20 September 2011 / Corporate
"Toyota has come through the aftermath of the tsunami bloodied but unbowed and is still a force to be reckoned with," said Toyota's CEO Alistair Davis addressing motoring journalists at the launch of Toyota's refreshed 2012 Hilux in Queenstown today.
Mr Davis told journalists that the impact of the Japanese disaster in March affected suppliers of parts for Toyota motor vehicles limiting supply, taking until May to gradually rebuild capability across the range to back to normal.
Manufacturing plants operated below capacity for subsequent months until full parts supply was restored which Mr Davis says naturally affected the quantity of vehicles supplied to New Zealand.
"Prior to the earthquake, total new vehicle sales across New Zealand were running 15 per cent ahead of last year, and in the subsequent quarter, they were 1.4 per cent lower."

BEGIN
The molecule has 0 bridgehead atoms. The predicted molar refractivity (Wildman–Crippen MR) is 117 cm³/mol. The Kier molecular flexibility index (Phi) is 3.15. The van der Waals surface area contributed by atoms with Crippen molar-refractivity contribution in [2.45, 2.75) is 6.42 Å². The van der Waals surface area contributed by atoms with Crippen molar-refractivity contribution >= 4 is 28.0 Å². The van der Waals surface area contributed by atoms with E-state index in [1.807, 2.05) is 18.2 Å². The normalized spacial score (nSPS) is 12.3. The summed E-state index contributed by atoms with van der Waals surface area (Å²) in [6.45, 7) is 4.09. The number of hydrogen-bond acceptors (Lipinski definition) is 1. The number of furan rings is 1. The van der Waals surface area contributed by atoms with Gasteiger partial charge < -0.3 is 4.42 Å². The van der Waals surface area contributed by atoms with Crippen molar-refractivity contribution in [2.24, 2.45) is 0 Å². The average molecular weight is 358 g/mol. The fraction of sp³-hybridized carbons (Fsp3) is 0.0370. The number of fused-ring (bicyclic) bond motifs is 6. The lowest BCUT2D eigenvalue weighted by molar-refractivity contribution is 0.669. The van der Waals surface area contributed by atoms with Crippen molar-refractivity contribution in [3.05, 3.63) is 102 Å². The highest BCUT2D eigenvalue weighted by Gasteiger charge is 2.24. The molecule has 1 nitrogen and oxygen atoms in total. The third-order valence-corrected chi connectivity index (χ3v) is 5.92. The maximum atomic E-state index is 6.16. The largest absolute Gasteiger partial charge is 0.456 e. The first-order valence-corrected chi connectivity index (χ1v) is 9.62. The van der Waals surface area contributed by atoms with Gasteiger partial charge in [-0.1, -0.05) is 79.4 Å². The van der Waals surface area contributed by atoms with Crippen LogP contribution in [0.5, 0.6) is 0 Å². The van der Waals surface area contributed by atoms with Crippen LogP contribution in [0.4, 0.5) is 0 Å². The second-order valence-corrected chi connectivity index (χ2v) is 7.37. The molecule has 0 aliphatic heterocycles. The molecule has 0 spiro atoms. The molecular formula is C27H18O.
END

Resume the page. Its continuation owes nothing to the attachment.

As supply becomes available, Mr Davis predicts volumes in the third quarter will be back to 15 per cent ahead of last year.
Similar to the overall new vehicle sales trend, Toyota's first quarter was up a staggering 26 per cent, however in the second quarter sales were down 29 per cent on last year as Toyota endeavoured to get by on far fewer vehicles supplied.
Mr Davis says the vehicles mostly affected by the supply issues in New Zealand were Yaris, Corolla, all SUVs, Previa, Landcruiser and Lexus CT200h.
"By the end of the year, Toyota New Zealand hopes to have sold a little over 18,000 vehicles, down from the 18,438 sold last year and well below the original outlook of 20,000 plus.
Despite all the disruption, Toyota remains market leader by a comfortable margin, with consistent strength across the board.
Our two biggest contributors are Corolla and Hilux who look like they will again take the top two best selling slots in the New Zealand market for the fourth consecutive year."
Mr Davis says that combined they are still less than 50 per cent of Toyota New Zealand's annual sales, and he claims that Toyota still holds 25 per cent of all the top 20 models in New Zealand.